Faintly through dim shadows came the alarm’s first sound and pulled me from sleep. I stirred and turned, blinking at its bright face. The digital numbers stared back at me; there was no denying it was time to get up.
My bed begged to differ, however. “No, no, no,” it whispered. “ Ssssleep…. Just a few more minutes of blessed darkness.” I turned from the alarm and settled back into my bed’s soft comfort.
—and then my eyes sprang open.
It’s all about comfort.
The western world lives for comfort. A warm bed, a hot shower, a rich cup of coffee. The moments are different for everyone, and for some perhaps few and far, but we spend a lot of time and money trying to get comfortable. We want to feel at peace, safe, secure, and we want nothing more than to stay there.
And that turns out to be the problem: we don’t want to leave comfort. It feels so good that it surely should never end, so we watch the same movie a hundred times, or live with our parents till we turn 30. We cling to comforts and stay in them as long as possible.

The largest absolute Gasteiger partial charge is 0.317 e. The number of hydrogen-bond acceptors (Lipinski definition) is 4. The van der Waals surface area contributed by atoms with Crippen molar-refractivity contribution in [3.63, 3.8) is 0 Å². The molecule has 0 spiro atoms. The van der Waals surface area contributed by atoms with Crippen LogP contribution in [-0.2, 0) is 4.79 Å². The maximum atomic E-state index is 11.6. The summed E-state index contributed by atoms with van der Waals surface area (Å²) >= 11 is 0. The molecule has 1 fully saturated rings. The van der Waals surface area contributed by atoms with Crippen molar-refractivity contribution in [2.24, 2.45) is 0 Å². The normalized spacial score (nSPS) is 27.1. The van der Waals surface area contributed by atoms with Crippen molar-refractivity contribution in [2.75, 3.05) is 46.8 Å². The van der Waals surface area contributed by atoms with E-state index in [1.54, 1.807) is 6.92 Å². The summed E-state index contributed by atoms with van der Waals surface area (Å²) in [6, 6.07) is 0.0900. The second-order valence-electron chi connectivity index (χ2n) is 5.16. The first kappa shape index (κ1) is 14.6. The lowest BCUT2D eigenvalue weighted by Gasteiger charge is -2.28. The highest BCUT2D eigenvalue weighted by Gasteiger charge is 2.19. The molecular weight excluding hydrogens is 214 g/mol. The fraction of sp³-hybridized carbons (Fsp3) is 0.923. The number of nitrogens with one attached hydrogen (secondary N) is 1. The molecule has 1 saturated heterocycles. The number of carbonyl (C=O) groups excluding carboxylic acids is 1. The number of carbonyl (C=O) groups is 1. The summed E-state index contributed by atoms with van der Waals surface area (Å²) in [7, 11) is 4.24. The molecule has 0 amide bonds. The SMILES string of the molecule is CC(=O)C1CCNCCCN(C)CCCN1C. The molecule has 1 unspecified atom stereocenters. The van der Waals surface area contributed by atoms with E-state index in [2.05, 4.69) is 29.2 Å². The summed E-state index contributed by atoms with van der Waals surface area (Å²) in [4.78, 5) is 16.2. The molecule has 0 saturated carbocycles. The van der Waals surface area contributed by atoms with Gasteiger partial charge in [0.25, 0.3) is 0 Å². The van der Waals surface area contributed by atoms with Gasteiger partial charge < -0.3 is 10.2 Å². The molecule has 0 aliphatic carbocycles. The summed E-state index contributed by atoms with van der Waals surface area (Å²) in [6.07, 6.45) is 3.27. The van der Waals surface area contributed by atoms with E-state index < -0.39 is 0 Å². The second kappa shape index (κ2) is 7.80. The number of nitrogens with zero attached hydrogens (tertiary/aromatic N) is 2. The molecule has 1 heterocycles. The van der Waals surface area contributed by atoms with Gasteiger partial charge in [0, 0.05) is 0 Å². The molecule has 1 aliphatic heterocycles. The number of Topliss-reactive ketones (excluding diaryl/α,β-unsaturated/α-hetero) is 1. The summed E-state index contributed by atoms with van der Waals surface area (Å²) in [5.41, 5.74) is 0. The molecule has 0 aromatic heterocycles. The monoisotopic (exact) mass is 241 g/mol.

But I don’t think it was meant to be like that.
There are moments of joy, and then there are moments between joy. That is the rhythm of life. Like it says in Ecclesiastes, there is a time for everything. There is a time for comfort, and then there is a time for work. Such is the way of things.
Thinking about comfort in this way suddenly removes the pressure to hold onto it. Sure, the bed feels wonderful; sure, I would love nothing better to take a 30-minute hot shower. But moments of comfort aren’t meant to be stayed in forever. They are meant to fuel me for the work ahead.
It will probably take a while for me to actually approach comfort like this. My habit now is to find it and cling to it as long as possible. But hopefully, if I stay mindful of this, I will be able to enjoy moments of comfort when they come and then step out when it’s time.